It’s a new year, full of promise, especially given that the last one was the biggest dumpster fire of the decade. Like many of us, I couldn’t wait to see the backside of 2020, and to welcome in 2021, a year ripe with possibility.
In this new year, I am eagerly anticipating my turn at receiving the corona virus vaccine. I am counting the days until the swearing in ceremony of a President-elect who is a deeply empathetic human being, a leader who doesn’t deny the frightening reality of climate change or the need for harmony with the other countries and peoples of our planet. Not to mention the first WOMAN elected to the U.S. vice-presidency, and a woman of color to boot. So, even though our entire state is under stay-at-home orders and my husband and I celebrated New Year’s Eve in front of the TV in our sweat pants, I went to sleep filled with a sense of hope, a feeling that change was finally in the air.
And woke up to a day just like the one that preceded it. A day when I still cannot travel to see my best friends without risking my health and the health of others. A day during which the newspaper and the radio remind me that it is risky to have my family or friends inside my house. Not to gather to celebrate birthdays, anniversaries or holidays, or to take my traditional new year’s day walk on the beach in Ventura with one of my dearest friends and her family.
Instead of focusing on the bright promise of the future, all that I could focus on is that 1.83 million people died from corona virus during the past year, and 84 million more were sickened. Many, many Americans have lost their jobs, their livelihoods, their businesses, and are on track to lose their homes if/when they can’t pay their deferred rent. And people of color are marginalized, disenfranchised and understandably afraid of the police force which is supposed to protect them. While Rome burns, Nero plays golf and pardons convicted criminals. And some other psychopath purposefully removes 500 doses of the vaccine from refrigeration, rendering them useless.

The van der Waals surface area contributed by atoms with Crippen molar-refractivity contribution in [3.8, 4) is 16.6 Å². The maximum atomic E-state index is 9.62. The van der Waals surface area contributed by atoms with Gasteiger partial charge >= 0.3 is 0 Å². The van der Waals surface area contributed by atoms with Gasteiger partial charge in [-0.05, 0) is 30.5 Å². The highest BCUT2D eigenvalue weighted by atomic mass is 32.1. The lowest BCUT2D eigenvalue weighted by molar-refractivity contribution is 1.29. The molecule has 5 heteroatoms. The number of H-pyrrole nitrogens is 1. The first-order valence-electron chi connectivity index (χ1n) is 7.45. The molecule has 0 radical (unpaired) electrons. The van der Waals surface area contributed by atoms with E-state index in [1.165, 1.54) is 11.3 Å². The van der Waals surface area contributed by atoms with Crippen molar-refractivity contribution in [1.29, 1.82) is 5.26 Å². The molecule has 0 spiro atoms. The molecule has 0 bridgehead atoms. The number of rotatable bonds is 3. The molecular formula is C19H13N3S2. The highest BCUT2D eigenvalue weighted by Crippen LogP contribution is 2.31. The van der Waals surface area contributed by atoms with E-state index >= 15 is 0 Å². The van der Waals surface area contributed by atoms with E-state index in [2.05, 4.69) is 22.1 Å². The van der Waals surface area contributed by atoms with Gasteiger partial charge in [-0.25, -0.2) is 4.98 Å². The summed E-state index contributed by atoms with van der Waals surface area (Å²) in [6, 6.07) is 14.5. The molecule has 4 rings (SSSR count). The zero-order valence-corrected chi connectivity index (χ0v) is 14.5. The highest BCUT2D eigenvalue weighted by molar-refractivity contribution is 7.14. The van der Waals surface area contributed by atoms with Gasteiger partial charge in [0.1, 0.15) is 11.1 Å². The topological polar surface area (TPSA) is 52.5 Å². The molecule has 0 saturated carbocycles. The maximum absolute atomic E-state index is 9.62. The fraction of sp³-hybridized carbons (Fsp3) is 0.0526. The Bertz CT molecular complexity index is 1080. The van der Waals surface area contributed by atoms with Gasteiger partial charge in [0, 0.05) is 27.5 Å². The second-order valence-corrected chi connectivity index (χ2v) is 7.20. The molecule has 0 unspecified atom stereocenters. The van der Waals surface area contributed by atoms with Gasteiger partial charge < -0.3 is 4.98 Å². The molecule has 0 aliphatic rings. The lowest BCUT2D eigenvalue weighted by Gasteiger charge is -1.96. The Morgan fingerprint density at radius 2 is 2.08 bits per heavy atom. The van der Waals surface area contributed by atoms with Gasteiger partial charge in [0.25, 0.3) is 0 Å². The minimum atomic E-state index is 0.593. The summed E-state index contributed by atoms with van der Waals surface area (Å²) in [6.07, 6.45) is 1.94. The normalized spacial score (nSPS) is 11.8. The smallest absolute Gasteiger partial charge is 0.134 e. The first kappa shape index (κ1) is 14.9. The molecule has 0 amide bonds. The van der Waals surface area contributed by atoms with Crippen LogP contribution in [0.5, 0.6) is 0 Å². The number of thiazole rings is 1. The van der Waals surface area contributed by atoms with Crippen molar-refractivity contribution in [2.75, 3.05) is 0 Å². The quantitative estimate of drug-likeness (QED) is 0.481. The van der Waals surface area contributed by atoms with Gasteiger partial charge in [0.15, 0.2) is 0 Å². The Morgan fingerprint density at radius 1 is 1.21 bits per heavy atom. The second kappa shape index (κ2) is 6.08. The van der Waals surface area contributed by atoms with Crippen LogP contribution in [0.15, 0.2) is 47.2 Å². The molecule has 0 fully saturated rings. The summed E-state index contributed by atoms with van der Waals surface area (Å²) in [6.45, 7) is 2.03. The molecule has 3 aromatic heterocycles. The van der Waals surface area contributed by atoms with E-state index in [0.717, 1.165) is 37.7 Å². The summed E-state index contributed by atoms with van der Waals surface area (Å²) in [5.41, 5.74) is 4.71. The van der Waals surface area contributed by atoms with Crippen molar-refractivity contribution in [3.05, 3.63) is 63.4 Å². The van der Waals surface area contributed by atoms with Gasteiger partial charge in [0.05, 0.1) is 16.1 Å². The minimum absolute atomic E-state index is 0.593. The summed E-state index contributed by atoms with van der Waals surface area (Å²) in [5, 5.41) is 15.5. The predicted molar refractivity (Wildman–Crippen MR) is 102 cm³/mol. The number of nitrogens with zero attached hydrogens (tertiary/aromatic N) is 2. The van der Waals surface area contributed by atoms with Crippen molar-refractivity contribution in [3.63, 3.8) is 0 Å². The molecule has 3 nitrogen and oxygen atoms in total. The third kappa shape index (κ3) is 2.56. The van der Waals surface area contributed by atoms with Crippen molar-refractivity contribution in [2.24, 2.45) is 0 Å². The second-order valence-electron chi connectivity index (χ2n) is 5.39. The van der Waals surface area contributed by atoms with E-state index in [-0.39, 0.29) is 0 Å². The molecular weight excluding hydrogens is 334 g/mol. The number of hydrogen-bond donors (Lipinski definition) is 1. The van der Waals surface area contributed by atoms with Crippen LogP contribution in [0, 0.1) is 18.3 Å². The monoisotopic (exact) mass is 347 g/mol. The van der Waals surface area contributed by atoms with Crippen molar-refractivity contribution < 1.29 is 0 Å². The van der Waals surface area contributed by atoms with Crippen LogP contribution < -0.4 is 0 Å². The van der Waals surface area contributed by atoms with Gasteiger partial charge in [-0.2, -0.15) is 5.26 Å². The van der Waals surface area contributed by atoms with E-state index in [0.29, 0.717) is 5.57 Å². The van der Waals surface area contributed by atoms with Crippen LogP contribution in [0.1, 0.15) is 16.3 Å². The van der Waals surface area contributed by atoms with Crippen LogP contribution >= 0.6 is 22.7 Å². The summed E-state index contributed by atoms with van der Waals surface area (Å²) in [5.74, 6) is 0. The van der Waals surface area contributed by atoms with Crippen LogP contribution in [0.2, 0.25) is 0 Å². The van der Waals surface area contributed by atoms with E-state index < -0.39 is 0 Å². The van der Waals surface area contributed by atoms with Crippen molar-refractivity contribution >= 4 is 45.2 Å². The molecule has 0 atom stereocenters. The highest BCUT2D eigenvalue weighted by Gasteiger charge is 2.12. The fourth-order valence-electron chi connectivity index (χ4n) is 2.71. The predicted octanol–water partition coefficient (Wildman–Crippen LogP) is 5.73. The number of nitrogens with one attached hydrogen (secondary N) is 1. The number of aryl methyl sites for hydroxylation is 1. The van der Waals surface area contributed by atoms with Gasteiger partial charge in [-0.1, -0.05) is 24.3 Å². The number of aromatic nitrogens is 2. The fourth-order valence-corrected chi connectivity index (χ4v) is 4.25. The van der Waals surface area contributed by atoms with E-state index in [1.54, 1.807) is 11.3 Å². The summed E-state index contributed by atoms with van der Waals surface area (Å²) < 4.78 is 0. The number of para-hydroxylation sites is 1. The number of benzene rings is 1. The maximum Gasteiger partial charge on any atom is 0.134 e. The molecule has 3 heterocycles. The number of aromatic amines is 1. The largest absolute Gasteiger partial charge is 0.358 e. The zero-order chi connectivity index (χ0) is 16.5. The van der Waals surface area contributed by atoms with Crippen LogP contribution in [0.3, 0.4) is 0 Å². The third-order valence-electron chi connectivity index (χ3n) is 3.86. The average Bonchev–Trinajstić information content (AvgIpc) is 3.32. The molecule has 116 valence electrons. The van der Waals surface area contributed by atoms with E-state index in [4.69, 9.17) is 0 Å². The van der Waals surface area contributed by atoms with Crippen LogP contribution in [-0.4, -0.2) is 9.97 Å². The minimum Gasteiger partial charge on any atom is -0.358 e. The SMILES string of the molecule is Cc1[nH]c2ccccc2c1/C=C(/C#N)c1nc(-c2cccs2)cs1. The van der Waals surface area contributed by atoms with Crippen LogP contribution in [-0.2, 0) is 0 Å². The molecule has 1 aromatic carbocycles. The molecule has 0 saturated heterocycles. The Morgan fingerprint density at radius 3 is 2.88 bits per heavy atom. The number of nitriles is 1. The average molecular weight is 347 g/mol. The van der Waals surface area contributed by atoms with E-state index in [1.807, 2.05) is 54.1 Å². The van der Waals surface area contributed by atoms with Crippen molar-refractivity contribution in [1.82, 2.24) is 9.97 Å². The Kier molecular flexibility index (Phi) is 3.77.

So, my new year’s day was not as full of hope as I would have liked it to be. Instead of feeling motivated to make resolutions for positive change, I woke up to the same familiar air of malaise. In short, I once again found myself seated on the “pity pot”, as my friend Ruthie calls it, watching my enthusiasm circle the drain.
I pushed myself through my daily routine, a routine that feels more and more like Groundhogs Day. I fed the dogs, ate my breakfast, showered and took the dogs for a walk. I distracted myself with cleaning the kitchen, a book, TV, social media and salty snacks. In short, I went on auto-pilot having lost my sense of gratitude, which has helped me keep my head above water for the past year, and served as a life preserve through some of my darkest days.
And then I remembered that my grandmother went to sleep on December 31, 2000 and was found lying on the floor next to her bed on new year’s day. Given that she was born in 1899 this shouldn’t have been a shock, but it still pulled the carpet out from under me. My boyfriend at the time “comforted me” as I cried in his arms saying, “You didn’t think she was going to live forever, did you?” It wasn’t the most sensitive thing he could have said, but he did have a point. We only get a limited number of New Year’s Days on this planet. I’m still alive and kicking, even if the mandated six feet of distance makes it hard to connect with my target. So I breathed in my gratitude, breathed out my expectations, and sat down to translate my whirling thoughts into semi-coherent words. And to remind myself that there is always, always, always something for which I can be grateful.
Now that I’m done, I off to find an environmentally-friendly paper straw to drink my “quarantini” from my socially distanced bar stool without having to remove my mask. L’chiam! To life!